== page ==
The Multnomah County Library has a “if You Like Stieg Larsson’s The Girl with The Dragon Tattoo, You Might Enjoy . . .” list on their site, which led me to reserve Lucifer’s Tears by James Thompson. The novel had several things going for it: it’s set in Finland, and as I’ve lived there, this intrigued me. The story itself sounded interesting. Inspector Vaara is asked to investigate an elderly national hero who may or may not have committed war crimes during World War II. At the same time, Vaara is investigating a gruesome torture-and-murder case with political ramifications.
I really enjoyed this novel. The author clearly understands Finland, and according to the author’s bio Thompson has lived in Finland for a number of years and speaks the language fluently. (Trust me, that’s no easy task.) He highlighted the uniqueness of the Finnish culture against Vaara’s American in-laws, and it worked. Neither side felt like caricatures.
The mysteries themselves came to conclusions I didn’t expect, and did justice to both the novel and characters. Vaara’s home life is as important to the novel as the crimes themselves. It’s nice to see a detective in a novel with dynamic, loving home life. I liked the usage of Finnish names and the locations within Helsinki. Plus, the characters drink kossu!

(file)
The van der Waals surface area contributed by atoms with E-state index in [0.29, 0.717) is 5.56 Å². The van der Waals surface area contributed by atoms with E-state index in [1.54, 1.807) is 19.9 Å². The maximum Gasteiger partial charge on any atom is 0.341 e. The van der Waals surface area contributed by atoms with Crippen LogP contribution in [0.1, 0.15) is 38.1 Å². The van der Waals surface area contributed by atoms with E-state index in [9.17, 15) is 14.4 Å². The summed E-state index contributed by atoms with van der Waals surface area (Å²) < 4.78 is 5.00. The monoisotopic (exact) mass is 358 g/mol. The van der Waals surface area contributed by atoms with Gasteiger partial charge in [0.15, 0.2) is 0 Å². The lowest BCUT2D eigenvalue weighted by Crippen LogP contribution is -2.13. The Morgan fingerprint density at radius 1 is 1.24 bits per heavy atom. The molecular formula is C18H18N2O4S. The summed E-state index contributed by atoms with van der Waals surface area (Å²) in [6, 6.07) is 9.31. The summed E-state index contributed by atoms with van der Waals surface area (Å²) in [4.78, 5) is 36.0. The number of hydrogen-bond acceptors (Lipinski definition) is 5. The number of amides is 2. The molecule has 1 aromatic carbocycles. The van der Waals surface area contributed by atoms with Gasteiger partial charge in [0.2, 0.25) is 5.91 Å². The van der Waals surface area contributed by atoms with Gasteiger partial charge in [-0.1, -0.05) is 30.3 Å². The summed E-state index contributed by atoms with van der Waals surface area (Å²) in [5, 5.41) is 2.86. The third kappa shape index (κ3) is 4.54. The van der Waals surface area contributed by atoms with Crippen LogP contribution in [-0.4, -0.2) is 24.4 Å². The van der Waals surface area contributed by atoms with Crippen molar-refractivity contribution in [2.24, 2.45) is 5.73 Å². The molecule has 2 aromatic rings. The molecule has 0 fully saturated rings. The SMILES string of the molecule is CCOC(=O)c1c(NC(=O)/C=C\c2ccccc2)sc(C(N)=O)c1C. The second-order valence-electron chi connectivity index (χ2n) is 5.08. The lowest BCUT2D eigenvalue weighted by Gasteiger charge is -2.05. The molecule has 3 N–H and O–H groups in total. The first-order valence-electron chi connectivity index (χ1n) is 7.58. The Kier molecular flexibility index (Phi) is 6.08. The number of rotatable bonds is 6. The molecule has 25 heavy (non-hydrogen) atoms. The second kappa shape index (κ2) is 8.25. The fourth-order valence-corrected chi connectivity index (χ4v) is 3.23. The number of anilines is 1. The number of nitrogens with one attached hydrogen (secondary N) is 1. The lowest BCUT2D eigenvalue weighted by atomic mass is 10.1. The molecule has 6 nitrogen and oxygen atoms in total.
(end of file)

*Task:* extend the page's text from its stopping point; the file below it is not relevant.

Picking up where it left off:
If I was going to highlight flaws in the novel, I’d say two things:
1. I would have preferred to read the first in this series, Snow Angels, before reading Lucifer’s Tears. I hadn’t realized this was a series until I’d gotten a few pages into the novel.
2. While I liked the introspective tone, I thought the author slipped into a telling voice too often. For example, instead of telling the reader that Vaara and his new partner Milo hadn’t worked together for very long, he could have shown us. This happens throughout the novel, and while it occasionally jolted me out of the reading experience, it didn’t stop me continuing.
I’m definitely interested in checking out Snow Angels, especially since its set in Northern Finland.
Tags: Finnish crime novel